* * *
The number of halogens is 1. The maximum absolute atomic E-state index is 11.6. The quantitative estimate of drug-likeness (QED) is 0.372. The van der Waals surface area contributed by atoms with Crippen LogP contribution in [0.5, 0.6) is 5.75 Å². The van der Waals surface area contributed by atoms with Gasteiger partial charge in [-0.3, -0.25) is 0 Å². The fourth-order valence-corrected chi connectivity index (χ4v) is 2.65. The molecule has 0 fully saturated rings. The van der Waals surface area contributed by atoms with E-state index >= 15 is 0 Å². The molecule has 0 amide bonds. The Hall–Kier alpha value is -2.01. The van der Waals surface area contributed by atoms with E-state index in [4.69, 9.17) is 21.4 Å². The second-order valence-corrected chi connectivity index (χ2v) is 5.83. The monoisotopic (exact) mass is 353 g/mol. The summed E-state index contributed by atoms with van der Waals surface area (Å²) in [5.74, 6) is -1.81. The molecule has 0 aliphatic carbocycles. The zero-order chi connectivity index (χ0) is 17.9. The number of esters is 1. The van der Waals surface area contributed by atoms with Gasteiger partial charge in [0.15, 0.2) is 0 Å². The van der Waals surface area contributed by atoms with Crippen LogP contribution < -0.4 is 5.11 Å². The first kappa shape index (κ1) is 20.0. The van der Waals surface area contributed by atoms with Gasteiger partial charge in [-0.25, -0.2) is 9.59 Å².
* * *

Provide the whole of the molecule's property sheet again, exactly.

The number of halogens is 1. The maximum absolute atomic E-state index is 11.6. The quantitative estimate of drug-likeness (QED) is 0.372. The van der Waals surface area contributed by atoms with Crippen LogP contribution in [0.5, 0.6) is 5.75 Å². The van der Waals surface area contributed by atoms with Gasteiger partial charge in [-0.3, -0.25) is 0 Å². The fourth-order valence-corrected chi connectivity index (χ4v) is 2.65. The molecule has 0 fully saturated rings. The van der Waals surface area contributed by atoms with E-state index >= 15 is 0 Å². The molecule has 0 amide bonds. The Hall–Kier alpha value is -2.01. The van der Waals surface area contributed by atoms with E-state index in [4.69, 9.17) is 21.4 Å². The second-order valence-corrected chi connectivity index (χ2v) is 5.83. The monoisotopic (exact) mass is 353 g/mol. The summed E-state index contributed by atoms with van der Waals surface area (Å²) in [5.74, 6) is -1.81. The molecule has 0 aliphatic carbocycles. The zero-order chi connectivity index (χ0) is 17.9. The number of esters is 1. The van der Waals surface area contributed by atoms with Gasteiger partial charge in [0.15, 0.2) is 0 Å². The van der Waals surface area contributed by atoms with Crippen LogP contribution < -0.4 is 5.11 Å². The first kappa shape index (κ1) is 20.0. The van der Waals surface area contributed by atoms with Gasteiger partial charge in [-0.25, -0.2) is 9.59 Å².